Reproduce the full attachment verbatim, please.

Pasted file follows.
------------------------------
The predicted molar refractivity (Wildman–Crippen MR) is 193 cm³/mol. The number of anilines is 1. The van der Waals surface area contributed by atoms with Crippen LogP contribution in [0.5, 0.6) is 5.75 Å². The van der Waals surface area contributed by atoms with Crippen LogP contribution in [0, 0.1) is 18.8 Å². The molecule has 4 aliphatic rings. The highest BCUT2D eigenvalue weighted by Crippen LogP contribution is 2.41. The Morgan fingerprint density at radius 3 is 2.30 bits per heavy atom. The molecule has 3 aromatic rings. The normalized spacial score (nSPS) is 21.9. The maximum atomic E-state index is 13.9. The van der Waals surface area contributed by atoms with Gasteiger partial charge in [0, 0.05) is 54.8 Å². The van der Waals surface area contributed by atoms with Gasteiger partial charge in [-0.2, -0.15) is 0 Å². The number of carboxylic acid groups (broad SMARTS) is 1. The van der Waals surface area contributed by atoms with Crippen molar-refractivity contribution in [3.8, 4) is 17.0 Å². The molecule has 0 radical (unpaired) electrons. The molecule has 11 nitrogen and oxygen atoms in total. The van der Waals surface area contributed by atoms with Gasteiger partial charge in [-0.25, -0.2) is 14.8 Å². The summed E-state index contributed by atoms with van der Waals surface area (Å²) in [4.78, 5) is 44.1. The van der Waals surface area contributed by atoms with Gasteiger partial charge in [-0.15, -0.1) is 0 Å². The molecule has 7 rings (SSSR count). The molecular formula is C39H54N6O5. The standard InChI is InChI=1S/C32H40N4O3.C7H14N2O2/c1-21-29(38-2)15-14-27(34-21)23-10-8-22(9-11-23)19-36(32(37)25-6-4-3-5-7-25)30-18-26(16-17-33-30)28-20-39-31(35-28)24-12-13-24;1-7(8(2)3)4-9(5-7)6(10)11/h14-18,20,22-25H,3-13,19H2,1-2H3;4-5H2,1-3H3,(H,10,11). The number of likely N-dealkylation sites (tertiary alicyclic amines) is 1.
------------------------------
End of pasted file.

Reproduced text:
The predicted molar refractivity (Wildman–Crippen MR) is 193 cm³/mol. The number of anilines is 1. The van der Waals surface area contributed by atoms with Crippen LogP contribution in [0.5, 0.6) is 5.75 Å². The van der Waals surface area contributed by atoms with Crippen LogP contribution in [0, 0.1) is 18.8 Å². The molecule has 4 aliphatic rings. The highest BCUT2D eigenvalue weighted by Crippen LogP contribution is 2.41. The Morgan fingerprint density at radius 3 is 2.30 bits per heavy atom. The molecule has 3 aromatic rings. The normalized spacial score (nSPS) is 21.9. The maximum atomic E-state index is 13.9. The van der Waals surface area contributed by atoms with Gasteiger partial charge in [0, 0.05) is 54.8 Å². The van der Waals surface area contributed by atoms with Gasteiger partial charge in [-0.2, -0.15) is 0 Å². The number of carboxylic acid groups (broad SMARTS) is 1. The van der Waals surface area contributed by atoms with Crippen molar-refractivity contribution in [3.8, 4) is 17.0 Å². The molecule has 0 radical (unpaired) electrons. The molecule has 11 nitrogen and oxygen atoms in total. The van der Waals surface area contributed by atoms with Gasteiger partial charge in [-0.25, -0.2) is 14.8 Å². The summed E-state index contributed by atoms with van der Waals surface area (Å²) in [4.78, 5) is 44.1. The van der Waals surface area contributed by atoms with Gasteiger partial charge in [-0.15, -0.1) is 0 Å². The molecule has 7 rings (SSSR count). The molecular formula is C39H54N6O5. The standard InChI is InChI=1S/C32H40N4O3.C7H14N2O2/c1-21-29(38-2)15-14-27(34-21)23-10-8-22(9-11-23)19-36(32(37)25-6-4-3-5-7-25)30-18-26(16-17-33-30)28-20-39-31(35-28)24-12-13-24;1-7(8(2)3)4-9(5-7)6(10)11/h14-18,20,22-25H,3-13,19H2,1-2H3;4-5H2,1-3H3,(H,10,11). The number of likely N-dealkylation sites (tertiary alicyclic amines) is 1.